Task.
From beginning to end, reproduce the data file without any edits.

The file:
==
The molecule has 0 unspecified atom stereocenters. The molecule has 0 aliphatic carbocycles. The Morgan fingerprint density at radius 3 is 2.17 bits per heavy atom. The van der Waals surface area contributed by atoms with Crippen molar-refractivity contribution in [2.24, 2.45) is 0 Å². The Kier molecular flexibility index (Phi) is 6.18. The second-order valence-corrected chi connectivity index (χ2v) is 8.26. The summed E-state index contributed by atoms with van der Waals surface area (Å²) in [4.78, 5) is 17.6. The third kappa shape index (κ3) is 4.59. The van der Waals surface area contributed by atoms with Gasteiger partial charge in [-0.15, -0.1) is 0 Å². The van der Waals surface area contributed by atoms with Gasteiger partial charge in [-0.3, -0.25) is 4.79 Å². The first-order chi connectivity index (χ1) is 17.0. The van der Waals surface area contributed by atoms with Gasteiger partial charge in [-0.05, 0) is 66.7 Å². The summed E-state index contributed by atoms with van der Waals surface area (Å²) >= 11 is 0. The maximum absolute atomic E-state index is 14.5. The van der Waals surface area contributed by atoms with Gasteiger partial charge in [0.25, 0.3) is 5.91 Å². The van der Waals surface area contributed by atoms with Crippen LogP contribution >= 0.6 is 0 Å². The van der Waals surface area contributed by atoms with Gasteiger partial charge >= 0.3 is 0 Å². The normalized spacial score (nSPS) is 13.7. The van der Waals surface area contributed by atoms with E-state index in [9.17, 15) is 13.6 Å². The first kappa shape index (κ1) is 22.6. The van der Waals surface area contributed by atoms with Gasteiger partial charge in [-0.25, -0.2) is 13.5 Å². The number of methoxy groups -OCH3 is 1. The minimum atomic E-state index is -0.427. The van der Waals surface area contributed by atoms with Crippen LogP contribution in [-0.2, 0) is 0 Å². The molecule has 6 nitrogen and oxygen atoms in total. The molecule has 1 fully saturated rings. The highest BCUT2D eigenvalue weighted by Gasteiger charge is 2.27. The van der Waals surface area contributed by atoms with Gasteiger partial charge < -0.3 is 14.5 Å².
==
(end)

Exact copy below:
The molecule has 0 unspecified atom stereocenters. The molecule has 0 aliphatic carbocycles. The Morgan fingerprint density at radius 3 is 2.17 bits per heavy atom. The van der Waals surface area contributed by atoms with Crippen molar-refractivity contribution in [2.24, 2.45) is 0 Å². The Kier molecular flexibility index (Phi) is 6.18. The second-order valence-corrected chi connectivity index (χ2v) is 8.26. The summed E-state index contributed by atoms with van der Waals surface area (Å²) in [4.78, 5) is 17.6. The third kappa shape index (κ3) is 4.59. The van der Waals surface area contributed by atoms with Gasteiger partial charge in [-0.15, -0.1) is 0 Å². The van der Waals surface area contributed by atoms with Gasteiger partial charge in [-0.3, -0.25) is 4.79 Å². The first-order chi connectivity index (χ1) is 17.0. The van der Waals surface area contributed by atoms with Gasteiger partial charge in [-0.05, 0) is 66.7 Å². The summed E-state index contributed by atoms with van der Waals surface area (Å²) >= 11 is 0. The maximum absolute atomic E-state index is 14.5. The van der Waals surface area contributed by atoms with Gasteiger partial charge in [0.25, 0.3) is 5.91 Å². The van der Waals surface area contributed by atoms with Crippen LogP contribution >= 0.6 is 0 Å². The van der Waals surface area contributed by atoms with Gasteiger partial charge >= 0.3 is 0 Å². The normalized spacial score (nSPS) is 13.7. The van der Waals surface area contributed by atoms with E-state index in [9.17, 15) is 13.6 Å². The first kappa shape index (κ1) is 22.6. The van der Waals surface area contributed by atoms with Gasteiger partial charge in [-0.25, -0.2) is 13.5 Å². The number of methoxy groups -OCH3 is 1. The minimum atomic E-state index is -0.427. The van der Waals surface area contributed by atoms with Crippen LogP contribution in [-0.2, 0) is 0 Å². The molecule has 6 nitrogen and oxygen atoms in total. The molecule has 1 fully saturated rings. The highest BCUT2D eigenvalue weighted by Gasteiger charge is 2.27. The van der Waals surface area contributed by atoms with Gasteiger partial charge < -0.3 is 14.5 Å².